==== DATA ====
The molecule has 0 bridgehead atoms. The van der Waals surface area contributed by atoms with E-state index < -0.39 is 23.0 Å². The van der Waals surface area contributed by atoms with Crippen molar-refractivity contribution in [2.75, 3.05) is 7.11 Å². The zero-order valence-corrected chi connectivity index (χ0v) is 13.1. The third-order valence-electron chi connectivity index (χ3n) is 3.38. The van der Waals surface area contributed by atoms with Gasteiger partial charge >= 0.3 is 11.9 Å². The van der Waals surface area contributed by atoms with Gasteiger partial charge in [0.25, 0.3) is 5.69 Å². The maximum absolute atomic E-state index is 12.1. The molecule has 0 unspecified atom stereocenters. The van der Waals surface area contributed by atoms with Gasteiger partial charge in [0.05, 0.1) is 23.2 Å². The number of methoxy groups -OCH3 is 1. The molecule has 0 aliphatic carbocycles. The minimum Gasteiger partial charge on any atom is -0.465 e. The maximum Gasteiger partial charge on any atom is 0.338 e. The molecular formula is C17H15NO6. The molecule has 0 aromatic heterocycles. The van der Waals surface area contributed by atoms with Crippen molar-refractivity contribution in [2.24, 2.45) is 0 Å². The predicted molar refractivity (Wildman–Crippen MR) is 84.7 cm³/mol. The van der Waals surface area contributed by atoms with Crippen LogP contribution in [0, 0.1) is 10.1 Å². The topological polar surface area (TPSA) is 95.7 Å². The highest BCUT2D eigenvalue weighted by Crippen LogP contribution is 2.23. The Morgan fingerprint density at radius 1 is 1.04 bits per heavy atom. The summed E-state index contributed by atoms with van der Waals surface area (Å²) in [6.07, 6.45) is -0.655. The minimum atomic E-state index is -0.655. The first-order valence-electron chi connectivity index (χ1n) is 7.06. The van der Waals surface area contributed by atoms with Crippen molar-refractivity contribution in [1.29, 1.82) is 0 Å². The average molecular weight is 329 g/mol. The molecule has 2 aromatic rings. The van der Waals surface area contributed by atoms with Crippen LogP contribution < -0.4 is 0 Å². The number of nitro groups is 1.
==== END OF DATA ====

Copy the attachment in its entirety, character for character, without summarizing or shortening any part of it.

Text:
The molecule has 0 bridgehead atoms. The van der Waals surface area contributed by atoms with E-state index < -0.39 is 23.0 Å². The van der Waals surface area contributed by atoms with Crippen molar-refractivity contribution in [2.75, 3.05) is 7.11 Å². The zero-order valence-corrected chi connectivity index (χ0v) is 13.1. The third-order valence-electron chi connectivity index (χ3n) is 3.38. The van der Waals surface area contributed by atoms with Gasteiger partial charge >= 0.3 is 11.9 Å². The van der Waals surface area contributed by atoms with Gasteiger partial charge in [0.25, 0.3) is 5.69 Å². The maximum absolute atomic E-state index is 12.1. The molecule has 0 unspecified atom stereocenters. The van der Waals surface area contributed by atoms with Gasteiger partial charge in [0.05, 0.1) is 23.2 Å². The number of methoxy groups -OCH3 is 1. The molecule has 0 aliphatic carbocycles. The minimum Gasteiger partial charge on any atom is -0.465 e. The maximum Gasteiger partial charge on any atom is 0.338 e. The molecular formula is C17H15NO6. The molecule has 0 aromatic heterocycles. The van der Waals surface area contributed by atoms with Crippen molar-refractivity contribution in [2.24, 2.45) is 0 Å². The predicted molar refractivity (Wildman–Crippen MR) is 84.7 cm³/mol. The van der Waals surface area contributed by atoms with Crippen LogP contribution in [0, 0.1) is 10.1 Å². The topological polar surface area (TPSA) is 95.7 Å². The highest BCUT2D eigenvalue weighted by Crippen LogP contribution is 2.23. The Morgan fingerprint density at radius 1 is 1.04 bits per heavy atom. The summed E-state index contributed by atoms with van der Waals surface area (Å²) in [6.07, 6.45) is -0.655. The minimum atomic E-state index is -0.655. The first-order valence-electron chi connectivity index (χ1n) is 7.06. The van der Waals surface area contributed by atoms with Crippen molar-refractivity contribution in [1.29, 1.82) is 0 Å². The average molecular weight is 329 g/mol. The molecule has 2 aromatic rings. The van der Waals surface area contributed by atoms with Crippen LogP contribution < -0.4 is 0 Å². The number of nitro groups is 1.